Dogs Search With Expectations

They form mental representations based on scent
By Karen B. London PhD, March 2018

It’s hardly news that dogs have an excellent sense of smell and can track scents in ways that astonish us olfactory-impaired-by-comparison humans. Despite the large number of studies and anecdotes related to how well dogs’ noses work, there is not much work on what dogs understand about what their noses detect. A recent study explored this question.

In “A ball is not a Kong: Odor representation and search behavior in domestic dogs (Canis familiaris) of different education”, the researchers conclude that when dogs are tracking familiar scents, they form a mental representation of what they are looking for. That is, they have expectations of the future because they anticipate finding something in particular based on the scent they are tracking.

To explore what’s going on in the minds of dogs while they track a scent, researchers set dogs up to have their expectations violated. The set-up is actually called a violation-of-expectations paradigm, which basically means that dogs expected to find one object at the end of an odor trail, but found a different one instead.

There were 48 dogs in the study—25 who had experience in searching with either the police or with a search-and-rescue team and 23 who were family dogs with no such experience. Researchers identified two toys that each dog cared enough about to retrieve. Dogs were tested four times, twice with each toy. In each trial, a scent trail was made with a toy. Half the time, the toy used to make the trail was at the end of the trail, but the other half of the time, the other toy was there instead.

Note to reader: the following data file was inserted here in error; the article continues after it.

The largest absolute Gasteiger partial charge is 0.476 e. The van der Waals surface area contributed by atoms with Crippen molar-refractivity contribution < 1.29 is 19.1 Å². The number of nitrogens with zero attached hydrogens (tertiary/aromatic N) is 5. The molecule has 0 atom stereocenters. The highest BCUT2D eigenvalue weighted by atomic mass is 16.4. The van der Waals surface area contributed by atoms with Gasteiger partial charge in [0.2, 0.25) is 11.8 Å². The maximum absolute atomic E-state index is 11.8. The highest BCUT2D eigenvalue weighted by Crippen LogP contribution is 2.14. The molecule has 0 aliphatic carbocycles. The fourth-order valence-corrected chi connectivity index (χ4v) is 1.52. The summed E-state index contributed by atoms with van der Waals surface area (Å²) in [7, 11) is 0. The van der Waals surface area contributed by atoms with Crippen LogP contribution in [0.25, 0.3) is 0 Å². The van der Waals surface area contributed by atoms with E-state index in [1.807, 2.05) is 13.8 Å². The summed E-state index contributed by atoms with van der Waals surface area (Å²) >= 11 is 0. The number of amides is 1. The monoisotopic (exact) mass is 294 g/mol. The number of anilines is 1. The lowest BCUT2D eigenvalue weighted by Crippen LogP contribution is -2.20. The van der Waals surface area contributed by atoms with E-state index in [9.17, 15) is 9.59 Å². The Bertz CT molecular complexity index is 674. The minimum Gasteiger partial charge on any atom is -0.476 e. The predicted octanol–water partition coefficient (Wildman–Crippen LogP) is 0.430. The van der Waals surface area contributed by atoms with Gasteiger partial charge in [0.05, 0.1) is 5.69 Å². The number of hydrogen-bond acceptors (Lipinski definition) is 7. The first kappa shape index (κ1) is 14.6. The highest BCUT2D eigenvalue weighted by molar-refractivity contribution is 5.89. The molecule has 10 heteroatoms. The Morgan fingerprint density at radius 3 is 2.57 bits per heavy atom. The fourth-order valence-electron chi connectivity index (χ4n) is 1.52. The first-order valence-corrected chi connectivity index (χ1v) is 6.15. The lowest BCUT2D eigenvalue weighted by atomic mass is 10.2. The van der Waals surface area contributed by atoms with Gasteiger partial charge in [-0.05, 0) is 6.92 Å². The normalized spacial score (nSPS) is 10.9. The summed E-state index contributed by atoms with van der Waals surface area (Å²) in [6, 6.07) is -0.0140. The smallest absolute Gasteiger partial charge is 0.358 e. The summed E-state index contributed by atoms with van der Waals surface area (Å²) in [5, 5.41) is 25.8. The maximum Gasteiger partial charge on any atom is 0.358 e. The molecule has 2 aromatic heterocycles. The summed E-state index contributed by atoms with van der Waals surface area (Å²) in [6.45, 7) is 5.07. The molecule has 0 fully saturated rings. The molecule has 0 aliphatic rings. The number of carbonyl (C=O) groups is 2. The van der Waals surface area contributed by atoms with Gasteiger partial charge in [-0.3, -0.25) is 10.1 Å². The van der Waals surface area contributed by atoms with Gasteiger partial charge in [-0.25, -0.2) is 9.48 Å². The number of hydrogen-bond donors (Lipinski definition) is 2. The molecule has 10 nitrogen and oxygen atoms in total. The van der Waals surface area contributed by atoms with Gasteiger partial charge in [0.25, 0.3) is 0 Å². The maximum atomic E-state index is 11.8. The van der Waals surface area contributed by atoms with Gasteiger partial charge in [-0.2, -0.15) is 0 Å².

There were several interesting results in this experiment. One result was that the first time that dogs found the “wrong” toy at the end of the tail, many showed signs of surprise. They tended to hesitate and to keep on searching, perhaps still seeking what they expected to find. In subsequent trials, dogs did not exhibit this behavior. Perhaps they had learned that in this set-up, the toy used to put down the trail may not be at the end of it, or perhaps there was some odor contamination (despite cleaning attempts) after multiple trials. It could also be that the dogs were content to find any toy, since they were rewarded with a play session no matter what toy they found.

The second result was that the difference in the success of working dogs versus family dogs in the first trials had faded by the last trials. As expected, in the first trial, working dogs were faster at finding the toys than dogs without formal searching experience. However, by the fourth trial, the dogs in the two groups were equally quick to find the toys.

Evidence that dogs form a mental representation of an object from its scent may not be surprising given how much we’ve learned about the complexity of canine cognition in recent years, but it’s still newsworthy that dogs have future expectations when following a familiar scent. Another exciting thing about this study is the use of non-invasive methodology to reveal something about the inner workings of the canine mind.

Does this study give you the urge to surprise your dog with an unexpected item at the end of an odor trail just to see the reaction?

Karen B. London, PhD, is a Certified Applied Animal Behaviorist and Certified Professional Dog Trainer who specializes in working with dogs with serious behavioral problems, including aggression. She is the author of five books on canine training and behavior.

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